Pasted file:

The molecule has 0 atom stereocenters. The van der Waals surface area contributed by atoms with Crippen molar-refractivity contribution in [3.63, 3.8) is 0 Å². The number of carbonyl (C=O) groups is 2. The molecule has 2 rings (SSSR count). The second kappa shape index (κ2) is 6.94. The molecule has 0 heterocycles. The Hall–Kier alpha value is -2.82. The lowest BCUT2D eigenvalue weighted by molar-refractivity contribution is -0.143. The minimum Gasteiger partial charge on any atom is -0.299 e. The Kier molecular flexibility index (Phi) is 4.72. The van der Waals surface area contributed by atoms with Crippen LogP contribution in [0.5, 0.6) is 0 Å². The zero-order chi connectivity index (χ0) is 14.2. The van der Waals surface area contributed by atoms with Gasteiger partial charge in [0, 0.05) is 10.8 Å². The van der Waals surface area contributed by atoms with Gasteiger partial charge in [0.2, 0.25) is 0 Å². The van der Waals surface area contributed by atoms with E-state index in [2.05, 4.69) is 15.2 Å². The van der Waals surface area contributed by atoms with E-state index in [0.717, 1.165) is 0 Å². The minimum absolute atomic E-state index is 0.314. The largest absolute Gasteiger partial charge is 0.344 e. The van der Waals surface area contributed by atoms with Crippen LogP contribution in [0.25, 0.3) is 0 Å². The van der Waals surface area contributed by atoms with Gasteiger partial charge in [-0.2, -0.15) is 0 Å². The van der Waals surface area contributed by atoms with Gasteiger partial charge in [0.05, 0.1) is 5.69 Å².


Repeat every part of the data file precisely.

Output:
The molecule has 0 atom stereocenters. The van der Waals surface area contributed by atoms with Crippen molar-refractivity contribution in [3.63, 3.8) is 0 Å². The number of carbonyl (C=O) groups is 2. The molecule has 2 rings (SSSR count). The second kappa shape index (κ2) is 6.94. The molecule has 0 heterocycles. The Hall–Kier alpha value is -2.82. The lowest BCUT2D eigenvalue weighted by molar-refractivity contribution is -0.143. The minimum Gasteiger partial charge on any atom is -0.299 e. The Kier molecular flexibility index (Phi) is 4.72. The van der Waals surface area contributed by atoms with Crippen LogP contribution in [0.5, 0.6) is 0 Å². The zero-order chi connectivity index (χ0) is 14.2. The van der Waals surface area contributed by atoms with Gasteiger partial charge in [0, 0.05) is 10.8 Å². The van der Waals surface area contributed by atoms with Gasteiger partial charge in [0.2, 0.25) is 0 Å². The van der Waals surface area contributed by atoms with E-state index in [2.05, 4.69) is 15.2 Å². The van der Waals surface area contributed by atoms with E-state index in [0.717, 1.165) is 0 Å². The minimum absolute atomic E-state index is 0.314. The largest absolute Gasteiger partial charge is 0.344 e. The van der Waals surface area contributed by atoms with Crippen LogP contribution in [0.25, 0.3) is 0 Å². The van der Waals surface area contributed by atoms with Gasteiger partial charge in [-0.2, -0.15) is 0 Å². The van der Waals surface area contributed by atoms with Gasteiger partial charge in [0.05, 0.1) is 5.69 Å².